SC appoints Gavaskar as BCCI working president
The Supreme Court installed former cricketer Sunil Gavaskar as the interim head of India's troubled cricket board on Friday in place of the scandal-tainted incumbent N. Srinivasan.cricket Updated: Mar 28, 2014 20:02 IST
The Supreme Court on Friday appointed Test great Sunil Gavaskar as temporary president of the Board of Control of Cricket in India (BCCI) for the duration of the Indian Premier League (IPL) Twenty20 competition in place of N Srinivasan.
Srinivasan, one of the leading powerbrokers in international cricket, is yet to comment on Friday's decision. He earlier this week rejected the SC's urging that he voluntarily step aside from the BCCI role to enable free and fair probe in the betting and spot-fixing scandal involving his son-in-law Gurunath Meiyappan and some cricketers.
Gavaskar will work with another former test cricketer, Shivlal Yadav, a senior vice president of the BCCI.
An apex court bench headed by justice AK Patnaik said as the interim president Gavaskar would only be concerned with matters related to the seventh edition of the IPL, which is scheduled to begin on April 16.
"This judgment is for cricket lovers. We do not want to suspend any team or player before the IPL," Patnaik said.
Gavaskar will decide whether Sundar Raman, CEO of IPL, shall continue or some other person has to be engaged, the apex court said.
He will have to discontinue his work as a cricket commentator to avoid any conflict of interest, the court said. However, it ordered that he be adequately compensated by the cricket board for any loss of earnings, it said.
Yadav, a former India offspinner who played under Gavaskar's captaincy, told reporters he would abide by the court's order.
"The Supreme Court has given an order. I will fulfil it," he said.
The apex court also allowed Chennai Super Kings and Rajasthan Royals, the two teams at the centre of investigations into illegal betting and spot-fixing, to play during IPL season 7 and said the IPL matches will go on as per schedule.
Several players were arrested last year, including test paceman Shantakumaran Sreesanth, for allegedly spot fixing - or conceding a specified number of runs in exchange for money from bookmakers.
The court did not penalize any teams or players as part of the judgment.
C Aryama Sundaram, the lawyer representing the BCCI, welcomed the court's order.
"We are very glad that the order that has been passed today is in keeping with the proposal which the BCCI itself had given" to the top court, Sundaram told reporters.
"The BCCI will not oppose Sunil Gavaskar's interim appointment."
Sundaram also welcomed the court's decision to allow the IPL to go ahead as scheduled, saying any order that led to its disruption would "heavily impact the success of the IPL and would affect millions of cricket-loving public."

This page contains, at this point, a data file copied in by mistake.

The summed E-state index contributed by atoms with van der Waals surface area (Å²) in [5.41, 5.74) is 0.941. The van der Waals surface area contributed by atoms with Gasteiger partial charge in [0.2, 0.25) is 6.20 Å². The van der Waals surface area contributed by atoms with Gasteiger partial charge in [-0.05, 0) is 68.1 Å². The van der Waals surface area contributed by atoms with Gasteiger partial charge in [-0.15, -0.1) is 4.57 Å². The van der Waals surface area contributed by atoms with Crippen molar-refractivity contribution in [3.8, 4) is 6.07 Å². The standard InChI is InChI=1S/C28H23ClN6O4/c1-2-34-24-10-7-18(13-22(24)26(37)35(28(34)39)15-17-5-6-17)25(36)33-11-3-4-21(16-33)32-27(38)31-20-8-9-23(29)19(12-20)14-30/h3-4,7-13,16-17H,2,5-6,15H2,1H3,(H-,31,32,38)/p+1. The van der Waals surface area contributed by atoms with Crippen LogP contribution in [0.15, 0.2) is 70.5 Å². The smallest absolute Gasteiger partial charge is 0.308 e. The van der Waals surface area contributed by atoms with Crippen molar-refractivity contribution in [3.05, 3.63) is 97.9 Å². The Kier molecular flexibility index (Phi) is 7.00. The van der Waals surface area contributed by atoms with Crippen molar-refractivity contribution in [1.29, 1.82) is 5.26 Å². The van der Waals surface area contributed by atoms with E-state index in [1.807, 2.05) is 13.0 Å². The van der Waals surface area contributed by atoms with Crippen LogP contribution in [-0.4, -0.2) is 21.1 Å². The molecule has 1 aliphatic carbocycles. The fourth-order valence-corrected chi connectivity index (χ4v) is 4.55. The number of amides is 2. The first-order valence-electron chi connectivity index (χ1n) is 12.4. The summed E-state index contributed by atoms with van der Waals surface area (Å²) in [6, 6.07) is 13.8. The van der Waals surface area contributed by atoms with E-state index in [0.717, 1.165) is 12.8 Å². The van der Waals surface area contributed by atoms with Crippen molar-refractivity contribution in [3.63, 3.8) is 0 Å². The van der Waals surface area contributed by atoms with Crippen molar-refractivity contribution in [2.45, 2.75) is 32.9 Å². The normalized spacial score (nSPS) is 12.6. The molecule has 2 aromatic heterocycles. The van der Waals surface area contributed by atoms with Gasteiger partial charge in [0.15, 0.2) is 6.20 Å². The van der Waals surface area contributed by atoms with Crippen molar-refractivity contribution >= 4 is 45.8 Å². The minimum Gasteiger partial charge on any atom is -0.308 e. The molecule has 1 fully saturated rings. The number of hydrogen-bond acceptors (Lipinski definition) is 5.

"I am very glad to say that the court has not, in any manner, interfered with the IPL. It has not passed any order which interferes with any team participating in the IPL," Sundaram said.
The court will reconvene on April 16 to continue its investigation into the IPL.
Srinivasan's position on the BCCI has been considered untenable since a three-member committee, headed by Justice Mukul Mudgal, found Chennai Super Kings team principal Meiyappan guilty of being in contact with illegal bookmakers in its report forwarded to the SC.
Srinivasan said that Meiyappan was "just a cricket enthusiast" even though he was seen regularly at players' auctions and in the team dugout.
Srinivasan, set to take over as chairman of the International Cricket Council (ICC) board in July, is the head of India Cements - the company that owns the IPL franchise CSK.
Meiyappan was indicted last month on charges of betting and passing on information to illegal bookmakers. Meiyappan spent two weeks in jail last year before being granted bail.
The finding came after the Bombay high court last year referred to the two-member BCCI panel that initially cleared Meiyappan of his charges as "illegal and unconstitutional."
Justice Patnaik said the court was not expressing any opinion on the merits of the allegations against Srinivasan until the court completes its case on the IPL spot-fixing and betting scandal.
The scandal surfaced when Sreesanth and two other local cricketers, all playing for the Rajasthan Royals franchise, were arrested on suspicion of taking money to concede a fixed number of runs.
Sreesanth, who had denied any wrongdoing, was subsequently banned for life by the BCCI.
The United Arab Emirates will host the first leg of the Twenty20 league from April 16-30 as this year's tournament clashes with parliamentary elections in the world's biggest democracy.
Voting in India will be held in nine stages to May 12 and results are due to be announced on May 16. With poll security being the Indian government's priority, UAE would host at least 16 IPL matches, the BCCI said earlier this month.
The board has approached the Union home ministry for permission to host the May 1-12 matches in states where polling would be over, but has kept Bangladesh as a standby venue in case the government cannot provide security.
(With PTI, AFP, AP and Reuters inputs)
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